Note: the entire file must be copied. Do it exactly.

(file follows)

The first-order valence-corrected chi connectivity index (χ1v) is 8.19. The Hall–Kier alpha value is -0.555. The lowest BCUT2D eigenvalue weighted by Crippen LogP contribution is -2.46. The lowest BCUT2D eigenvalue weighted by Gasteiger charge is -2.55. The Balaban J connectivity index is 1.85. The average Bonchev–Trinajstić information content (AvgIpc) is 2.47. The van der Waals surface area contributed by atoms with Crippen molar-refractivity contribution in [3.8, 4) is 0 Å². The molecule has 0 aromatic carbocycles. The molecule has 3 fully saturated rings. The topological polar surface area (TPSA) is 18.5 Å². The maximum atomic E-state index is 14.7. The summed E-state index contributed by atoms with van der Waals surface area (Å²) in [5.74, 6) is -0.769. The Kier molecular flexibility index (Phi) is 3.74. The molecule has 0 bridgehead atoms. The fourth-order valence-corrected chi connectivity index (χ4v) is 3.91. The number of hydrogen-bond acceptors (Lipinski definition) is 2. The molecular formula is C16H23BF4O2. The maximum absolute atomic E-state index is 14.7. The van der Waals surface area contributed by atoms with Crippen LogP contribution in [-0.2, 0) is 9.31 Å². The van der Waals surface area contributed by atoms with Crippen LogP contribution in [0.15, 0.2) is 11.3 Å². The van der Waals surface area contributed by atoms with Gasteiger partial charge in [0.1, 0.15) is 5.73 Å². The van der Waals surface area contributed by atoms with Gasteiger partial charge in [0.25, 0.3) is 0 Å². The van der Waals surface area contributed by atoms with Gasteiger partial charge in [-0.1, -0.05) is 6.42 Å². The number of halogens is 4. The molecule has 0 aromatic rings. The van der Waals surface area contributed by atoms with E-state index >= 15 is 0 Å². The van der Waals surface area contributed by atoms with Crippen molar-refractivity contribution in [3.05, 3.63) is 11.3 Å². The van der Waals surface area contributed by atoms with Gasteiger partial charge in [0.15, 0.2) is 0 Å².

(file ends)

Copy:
The first-order valence-corrected chi connectivity index (χ1v) is 8.19. The Hall–Kier alpha value is -0.555. The lowest BCUT2D eigenvalue weighted by Crippen LogP contribution is -2.46. The lowest BCUT2D eigenvalue weighted by Gasteiger charge is -2.55. The Balaban J connectivity index is 1.85. The average Bonchev–Trinajstić information content (AvgIpc) is 2.47. The van der Waals surface area contributed by atoms with Crippen molar-refractivity contribution in [3.8, 4) is 0 Å². The molecule has 0 aromatic carbocycles. The molecule has 3 fully saturated rings. The topological polar surface area (TPSA) is 18.5 Å². The maximum atomic E-state index is 14.7. The summed E-state index contributed by atoms with van der Waals surface area (Å²) in [5.74, 6) is -0.769. The Kier molecular flexibility index (Phi) is 3.74. The molecule has 0 bridgehead atoms. The fourth-order valence-corrected chi connectivity index (χ4v) is 3.91. The number of hydrogen-bond acceptors (Lipinski definition) is 2. The molecular formula is C16H23BF4O2. The maximum absolute atomic E-state index is 14.7. The van der Waals surface area contributed by atoms with Crippen LogP contribution in [-0.2, 0) is 9.31 Å². The van der Waals surface area contributed by atoms with Crippen LogP contribution in [0.15, 0.2) is 11.3 Å². The van der Waals surface area contributed by atoms with Gasteiger partial charge in [0.1, 0.15) is 5.73 Å². The van der Waals surface area contributed by atoms with Gasteiger partial charge in [0.25, 0.3) is 0 Å². The van der Waals surface area contributed by atoms with Gasteiger partial charge in [-0.1, -0.05) is 6.42 Å². The number of halogens is 4. The molecule has 0 aromatic rings. The van der Waals surface area contributed by atoms with E-state index >= 15 is 0 Å². The van der Waals surface area contributed by atoms with Crippen molar-refractivity contribution in [3.05, 3.63) is 11.3 Å². The van der Waals surface area contributed by atoms with Gasteiger partial charge in [0.15, 0.2) is 0 Å².